Writer, culture junkie, closet extrovert ➕ founder of Soulbelly, multimedia keepsakes for preserving community history
Apr 15, 2017 · 3 min

Thank inventor Margaret E. Knight for the modern marvel that is the paper bag

Because who wants to carry groceries in a paper cone?

Child labor was common in late 19th and early 20th Century textile factories. Margaret E. Knight’s first invention sought to keep girls like this safe. (Library of Congress)

Before flat-bottomed paper bags, shoppers carried purchases in wooden crates or rolled into paper cones. At best, they got wimpy envelopes that tapered into a V-shape, which everyone knows are barely durable enough for greeting cards.

The force behind those sturdy Whole Foods paper bags you can reuse a hundred times: Margaret E. Knight. In 1868, Knight invented a wooden machine that folded and glued paper into an economical, roomy, and rectangular receptacle.

Then a man stole her idea.

From a young age, Knight was an inventor. Raised by a widowed mother in York, Maine, Knight scraped together what little tools and materials she could to solve problems around the house. She built toys for her older brothers, and a foot warmer to comfort her mother during late-night sewing sessions.

Knight left school in 1850, at age 12, to earn money for the family at a nearby textile factory. There she witnessed a part fly from a motorized textile loom and injure a worker. To improve safety, Knight invented a stop-motion device that automatically killed a machine’s power if a part was malfunctioning. Soon cotton mills around the country had adopted the device, though Knight never made money off her creation. Women and girls were discouraged from filing patents at the time.

But in 1870, Knight knew she had something even bigger. While working at a paper bag factory in Springfield, Massachusetts, she envisioned a machine that could create a more secure, flat base. Using a series of springs, cutting tools, and a piece of tin she called a “plate knife holder” which did the actual folding, she built a wooden model that completed 1,000 bags during testing. It was only 2.5 feet long and 1 foot wide.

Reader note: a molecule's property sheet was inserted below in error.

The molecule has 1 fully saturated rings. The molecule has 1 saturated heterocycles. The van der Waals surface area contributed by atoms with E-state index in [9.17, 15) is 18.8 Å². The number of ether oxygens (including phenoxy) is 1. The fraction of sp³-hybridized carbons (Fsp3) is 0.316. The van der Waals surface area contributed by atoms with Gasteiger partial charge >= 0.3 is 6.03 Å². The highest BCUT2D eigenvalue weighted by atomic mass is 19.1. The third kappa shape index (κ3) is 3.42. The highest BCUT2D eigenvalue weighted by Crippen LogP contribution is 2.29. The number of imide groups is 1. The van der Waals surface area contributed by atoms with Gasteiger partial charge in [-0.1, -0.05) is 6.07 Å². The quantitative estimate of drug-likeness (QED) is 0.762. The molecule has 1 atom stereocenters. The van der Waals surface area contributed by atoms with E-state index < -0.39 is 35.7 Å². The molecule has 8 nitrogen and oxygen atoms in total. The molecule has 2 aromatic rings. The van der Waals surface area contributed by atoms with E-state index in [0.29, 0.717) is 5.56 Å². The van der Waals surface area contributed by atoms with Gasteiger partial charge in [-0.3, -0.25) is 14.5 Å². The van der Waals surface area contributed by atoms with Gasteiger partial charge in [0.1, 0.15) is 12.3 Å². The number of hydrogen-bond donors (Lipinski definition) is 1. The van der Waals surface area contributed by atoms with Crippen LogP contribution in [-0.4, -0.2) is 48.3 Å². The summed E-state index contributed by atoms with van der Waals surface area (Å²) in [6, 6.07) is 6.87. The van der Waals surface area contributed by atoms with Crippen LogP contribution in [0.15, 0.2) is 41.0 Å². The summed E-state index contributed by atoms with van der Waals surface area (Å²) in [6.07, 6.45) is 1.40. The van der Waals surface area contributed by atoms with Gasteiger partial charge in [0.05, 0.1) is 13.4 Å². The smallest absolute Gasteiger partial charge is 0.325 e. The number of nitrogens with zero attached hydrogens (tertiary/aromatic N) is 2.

Margaret E. Knight’s paper bag machine is on exhibit at the Smithsonian. (National Museum of American History)

She brought her model to Boston, where it was made into iron. But during construction, a man named Charles Annan spied Knight’s invention and quickly patented the device himself. To Knight’s surprise, when she attempted to patent the machine a few months later, Annan’s name already held the spot.

Unwilling to let her hard work go to waste, Knight took the matter to court. She brought detailed notes, sketches, measurements, instructions, and witnesses from three shops that testified to her process. Annan’s only argument was that his machine contained slight modifications, presumably because he misremembered the original model. Some lore suggests he insisted a woman could not invent such a complex apparatus.

Patent Office Building, 1891, engraving by E. J. Meeker

The Patents Office awarded Knight the rights in 1871. Queen Victoria decorated her with the Royal Legion of Honour the same year, as flat-bottomed paper bags had quickly spread across the world.

After “disrupting” the packaging industry, Knight went on to file at least 27 more patents, though some accounts insist it was closer to 80. Most improved on heavy machinery, but she also created devices for cutting shoe soles, a fire extinguisher, and a skirt protector.

In 1913, The New York Times reported Knight “at the age of seventy, is working twenty hours a day on her 89th invention.” She died the following year. Her net worth was estimated at $275.05, just under $7,000 by today’s standards. The media hailed her a “lady Edison.”

Toward the end of her life, Knight once lamented, “I’m only sorry I couldn’t have had as good a chance as a boy, and have been put to my trade regularly.”

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Stephanie BuckWriter, culture junkie, closet extrovert ➕ founder of Soulbelly, multimedia keepsakes for preserving community history
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